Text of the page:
Whatever the configuration, whether the parents move in with the child, or the child moves in with the parent, the head of the family is the elder parent, the father (backed up from behind the wings by the mother). The head-of-family decides, rules, sets the parameters for functioning. As age and disability sets in, the children adjust around it, taking over more and more of the work and caregiving, adjusting their careers and free time accordingly. Authority remains with the elders.

(This is not universal, but it is typical enough, and most people base their comments/ judgments assuming this pattern will be followed).

How does this impact caregiving and caregivers, especially if the head of family (HOF) develops dementia?

First and foremost, the HOF is unlikely to accept he/ she has dementia. In India, some amount of senility is expected, and elders are expected to pass on their chores to youngsters as they age. As they do not live independently, minor deterioration is not visible and a visit to a specialist is not even thought of. It would be downright rude to tell an elder, I think you need to go to a memory clinic Awareness of dementia is very poor, and dementia is seen as either a slightly accelerated aging or (at the other extreme) mental illness (gone mad, paagal). It is socially unacceptable for children to point out memory lapses or mood swings or suggest a trip to a specialist. Diagnosis is therefore unlikely in early stages.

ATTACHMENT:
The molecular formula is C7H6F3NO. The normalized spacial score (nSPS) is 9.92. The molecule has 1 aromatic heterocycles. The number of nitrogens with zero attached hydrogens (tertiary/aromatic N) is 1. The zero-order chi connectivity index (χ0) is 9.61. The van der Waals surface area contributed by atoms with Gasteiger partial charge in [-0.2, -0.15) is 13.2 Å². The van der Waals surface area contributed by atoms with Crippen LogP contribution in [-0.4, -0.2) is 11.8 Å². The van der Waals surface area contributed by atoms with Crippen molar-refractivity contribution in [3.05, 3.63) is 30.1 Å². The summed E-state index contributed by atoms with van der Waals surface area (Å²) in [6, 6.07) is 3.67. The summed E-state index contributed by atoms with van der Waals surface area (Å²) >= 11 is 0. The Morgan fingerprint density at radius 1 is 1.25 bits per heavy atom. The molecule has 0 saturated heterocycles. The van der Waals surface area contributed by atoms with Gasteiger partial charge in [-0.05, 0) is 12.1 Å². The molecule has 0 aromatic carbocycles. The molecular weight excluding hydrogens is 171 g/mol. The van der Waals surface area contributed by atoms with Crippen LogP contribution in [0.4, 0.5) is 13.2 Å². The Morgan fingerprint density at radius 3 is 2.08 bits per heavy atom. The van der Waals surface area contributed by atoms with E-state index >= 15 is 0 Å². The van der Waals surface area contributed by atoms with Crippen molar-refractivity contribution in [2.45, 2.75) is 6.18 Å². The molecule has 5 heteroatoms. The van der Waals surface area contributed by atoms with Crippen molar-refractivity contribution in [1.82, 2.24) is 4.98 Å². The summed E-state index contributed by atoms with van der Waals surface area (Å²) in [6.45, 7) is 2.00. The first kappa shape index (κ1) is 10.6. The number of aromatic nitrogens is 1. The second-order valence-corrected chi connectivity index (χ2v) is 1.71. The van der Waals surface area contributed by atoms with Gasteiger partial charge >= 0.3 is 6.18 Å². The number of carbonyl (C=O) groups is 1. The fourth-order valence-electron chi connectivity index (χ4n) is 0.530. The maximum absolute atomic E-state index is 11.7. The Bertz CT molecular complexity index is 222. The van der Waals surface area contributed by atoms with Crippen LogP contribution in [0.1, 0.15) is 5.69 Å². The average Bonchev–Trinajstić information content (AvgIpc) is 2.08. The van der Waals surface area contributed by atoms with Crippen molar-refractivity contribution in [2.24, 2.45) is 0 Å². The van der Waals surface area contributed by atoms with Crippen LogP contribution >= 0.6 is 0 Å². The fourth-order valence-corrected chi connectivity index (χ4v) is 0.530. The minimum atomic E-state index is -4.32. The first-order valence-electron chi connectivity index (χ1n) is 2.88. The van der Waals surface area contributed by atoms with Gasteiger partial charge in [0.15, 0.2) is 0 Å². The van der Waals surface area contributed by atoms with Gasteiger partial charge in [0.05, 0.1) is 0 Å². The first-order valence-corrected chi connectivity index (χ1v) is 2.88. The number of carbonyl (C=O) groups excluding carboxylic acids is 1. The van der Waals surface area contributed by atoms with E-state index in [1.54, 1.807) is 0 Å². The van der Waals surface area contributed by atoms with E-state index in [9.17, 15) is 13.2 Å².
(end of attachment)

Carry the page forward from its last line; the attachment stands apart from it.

A diagnosis is unlikely to be believed, or its impact understood. Even the immediate family is unlikely to believe the diagnosis or modify expectations or behavior to suit a dementia patient. People (family, friends, colleagues, even children) continue to treat the dementia patient as a person competent to handle decisions, and not understand that the person may be suffering memory lapses and other problems and working around them through delusions, mood swings, cover-ups, frustrations, and accusations. This places a lot of stress on the dementia patient, and on the persons thus accused/ subjected to mood swings. Doctors rarely advise the family on the behavioral impact of dementia; they do not give tips on how to handle the problem with dignity and consideration for all concerned. Support groups are few, and doctors rarely refer patients/ families to them.